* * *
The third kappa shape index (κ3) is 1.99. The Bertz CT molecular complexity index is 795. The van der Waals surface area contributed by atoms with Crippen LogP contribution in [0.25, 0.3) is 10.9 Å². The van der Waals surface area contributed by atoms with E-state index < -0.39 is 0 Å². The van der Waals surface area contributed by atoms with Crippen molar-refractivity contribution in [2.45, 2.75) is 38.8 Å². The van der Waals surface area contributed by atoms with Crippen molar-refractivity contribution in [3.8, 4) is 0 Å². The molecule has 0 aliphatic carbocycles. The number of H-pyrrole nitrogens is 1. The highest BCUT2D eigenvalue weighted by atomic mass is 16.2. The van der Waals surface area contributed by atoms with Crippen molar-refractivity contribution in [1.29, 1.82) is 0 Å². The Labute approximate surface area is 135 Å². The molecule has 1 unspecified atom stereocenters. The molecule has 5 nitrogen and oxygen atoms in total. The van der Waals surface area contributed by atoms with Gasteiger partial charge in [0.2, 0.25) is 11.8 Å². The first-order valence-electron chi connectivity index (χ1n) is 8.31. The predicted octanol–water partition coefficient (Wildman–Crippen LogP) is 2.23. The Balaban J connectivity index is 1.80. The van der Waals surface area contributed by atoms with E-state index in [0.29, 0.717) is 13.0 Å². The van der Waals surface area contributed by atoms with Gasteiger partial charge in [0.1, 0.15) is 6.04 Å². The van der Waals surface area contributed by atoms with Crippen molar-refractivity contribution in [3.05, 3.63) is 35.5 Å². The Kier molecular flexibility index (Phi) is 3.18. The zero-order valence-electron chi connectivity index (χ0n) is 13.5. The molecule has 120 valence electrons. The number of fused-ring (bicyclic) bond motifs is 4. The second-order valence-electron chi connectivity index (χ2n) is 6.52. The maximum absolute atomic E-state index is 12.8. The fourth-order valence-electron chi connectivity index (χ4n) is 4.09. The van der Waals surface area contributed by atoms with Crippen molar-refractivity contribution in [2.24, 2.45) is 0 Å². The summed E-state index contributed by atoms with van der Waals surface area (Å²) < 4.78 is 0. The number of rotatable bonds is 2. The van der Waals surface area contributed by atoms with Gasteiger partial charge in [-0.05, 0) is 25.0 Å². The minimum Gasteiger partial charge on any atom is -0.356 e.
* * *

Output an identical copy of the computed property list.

The third kappa shape index (κ3) is 1.99. The Bertz CT molecular complexity index is 795. The van der Waals surface area contributed by atoms with Crippen LogP contribution in [0.25, 0.3) is 10.9 Å². The van der Waals surface area contributed by atoms with E-state index < -0.39 is 0 Å². The van der Waals surface area contributed by atoms with Crippen molar-refractivity contribution in [2.45, 2.75) is 38.8 Å². The van der Waals surface area contributed by atoms with Crippen molar-refractivity contribution in [3.8, 4) is 0 Å². The molecule has 0 aliphatic carbocycles. The number of H-pyrrole nitrogens is 1. The highest BCUT2D eigenvalue weighted by atomic mass is 16.2. The van der Waals surface area contributed by atoms with Crippen molar-refractivity contribution in [1.29, 1.82) is 0 Å². The Labute approximate surface area is 135 Å². The molecule has 1 unspecified atom stereocenters. The molecule has 5 nitrogen and oxygen atoms in total. The van der Waals surface area contributed by atoms with Gasteiger partial charge in [0.2, 0.25) is 11.8 Å². The first-order valence-electron chi connectivity index (χ1n) is 8.31. The predicted octanol–water partition coefficient (Wildman–Crippen LogP) is 2.23. The Balaban J connectivity index is 1.80. The van der Waals surface area contributed by atoms with E-state index in [0.29, 0.717) is 13.0 Å². The van der Waals surface area contributed by atoms with Gasteiger partial charge in [0.1, 0.15) is 6.04 Å². The van der Waals surface area contributed by atoms with Crippen molar-refractivity contribution in [3.05, 3.63) is 35.5 Å². The Kier molecular flexibility index (Phi) is 3.18. The zero-order valence-electron chi connectivity index (χ0n) is 13.5. The molecule has 120 valence electrons. The number of fused-ring (bicyclic) bond motifs is 4. The second-order valence-electron chi connectivity index (χ2n) is 6.52. The maximum absolute atomic E-state index is 12.8. The fourth-order valence-electron chi connectivity index (χ4n) is 4.09. The van der Waals surface area contributed by atoms with Crippen molar-refractivity contribution in [2.24, 2.45) is 0 Å². The summed E-state index contributed by atoms with van der Waals surface area (Å²) < 4.78 is 0. The number of rotatable bonds is 2. The van der Waals surface area contributed by atoms with Gasteiger partial charge in [-0.05, 0) is 25.0 Å². The minimum Gasteiger partial charge on any atom is -0.356 e.